Home > Hangar Chat > First Trip to Airventure

First Trip to Airventure

January 8th, 2013

Anyone who is anyone in Aviation knows that at some point, you have to make the trip to Airventure. Oshkosh, Wisconsin hosts the biggest General Aviation Fly-in/Airshow every year. If you are a home builder, the requirement is increased as it is hosted by the EAA and draws many “experimental” aircraft and pilots to it. I have always wanted to attend since I was young, but more so since deciding to build a plane myself. I figured someday it would happen but never this soon.

A fellow CAP pilot and RV-6 owner Kent and I were chatting early one morning in July after he had just finished a check ride. He asked me if I was going this year. Turns out this was a big year for RV guys as the RV-1 was being flown in and donated to the EAA museum. Additionally, the EAA was going to have some special events to recognize Richard VanGrunsven, the owner and designer of RV aircraft, due to it being the 40th anniversary of Vans Aircraft. Needless to say, it was the year for an RV builder to go.

I responded to Kent that I was not sure as I had no real way of getting there. He then said the magic words, “I have an extra seat, why don’t you come along?” Say WHAT?!? I told him that I would need to check with the wife first, but I was all for it. There were several reasons I was really excited at the prospect. 1. I get to go to Airventure 2012. 2. I get to fly in a RV-6 which is the predecessor of the plane I am building. 3. His plane is a tail dragger, and I need to get some familiarity with it to better make a decision as to the configuration of my landing gear. I figured I could get some serious time and education. It was a heck of a deal for me. Kent on the other hand would have to deal with a guy that would be geeking out the whole time. Poor Sucker!

After a conversation with my lovely bride, we decided I could go. (More like she relented and I ran with it!) I do love my wife! So it was settled, I was going to Oshkosh in style. It was decided that we would go for as much of the week as possible. We would also camp at the Home Built Camping area. Talk about a full immersion, I was going to be in Mecca, in a RV, camping in the middle of many other RV’s for a whole week. This is going to be SWEET!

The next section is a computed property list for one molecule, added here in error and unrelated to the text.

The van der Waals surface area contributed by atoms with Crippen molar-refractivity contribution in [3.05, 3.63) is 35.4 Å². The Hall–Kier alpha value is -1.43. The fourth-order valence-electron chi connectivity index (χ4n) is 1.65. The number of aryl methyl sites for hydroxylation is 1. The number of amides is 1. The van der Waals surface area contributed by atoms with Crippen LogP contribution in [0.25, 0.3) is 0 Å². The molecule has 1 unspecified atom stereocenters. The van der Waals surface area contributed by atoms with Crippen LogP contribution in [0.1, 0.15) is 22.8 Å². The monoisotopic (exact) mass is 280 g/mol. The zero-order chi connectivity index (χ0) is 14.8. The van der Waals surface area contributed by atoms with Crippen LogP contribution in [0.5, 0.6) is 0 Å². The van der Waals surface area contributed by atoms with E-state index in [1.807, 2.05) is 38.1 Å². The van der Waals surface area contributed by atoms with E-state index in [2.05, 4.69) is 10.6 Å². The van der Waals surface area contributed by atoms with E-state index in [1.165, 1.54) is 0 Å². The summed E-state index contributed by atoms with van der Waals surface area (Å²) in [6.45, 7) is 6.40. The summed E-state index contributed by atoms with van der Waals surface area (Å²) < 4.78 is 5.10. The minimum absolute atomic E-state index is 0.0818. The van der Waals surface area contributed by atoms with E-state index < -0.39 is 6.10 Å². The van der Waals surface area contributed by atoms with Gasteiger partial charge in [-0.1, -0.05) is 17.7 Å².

I nearly could not stand the next 2 1/2 weeks left due to the anticipation of the trip. We decided that we would head out Saturday the 21st as early as we were able. We started chatting about weight and balance, routes, fuel requirements, etc. It became clear that me and Kent, full fuel, and day bag would be all we could carry and stay at gross for his RV-6. (I guess I am a big boy…translation…fat.) This meant that we needed to ship our clothes and camping gear to KOSH a week in advance. Apparently this is a common thing for participants/attendees because Airventure has a system set up that takes care of this very situation. So I packed a 34 pound box with my tent, sleeping bag, bed roll, clothes, and toiletries and shipped them off on the 17th. Kent did the same. We were committed now. If we did not go, we would have to work with Airventure to return our gear as soon as it arrived. Not a fun prospect either of us were planning on.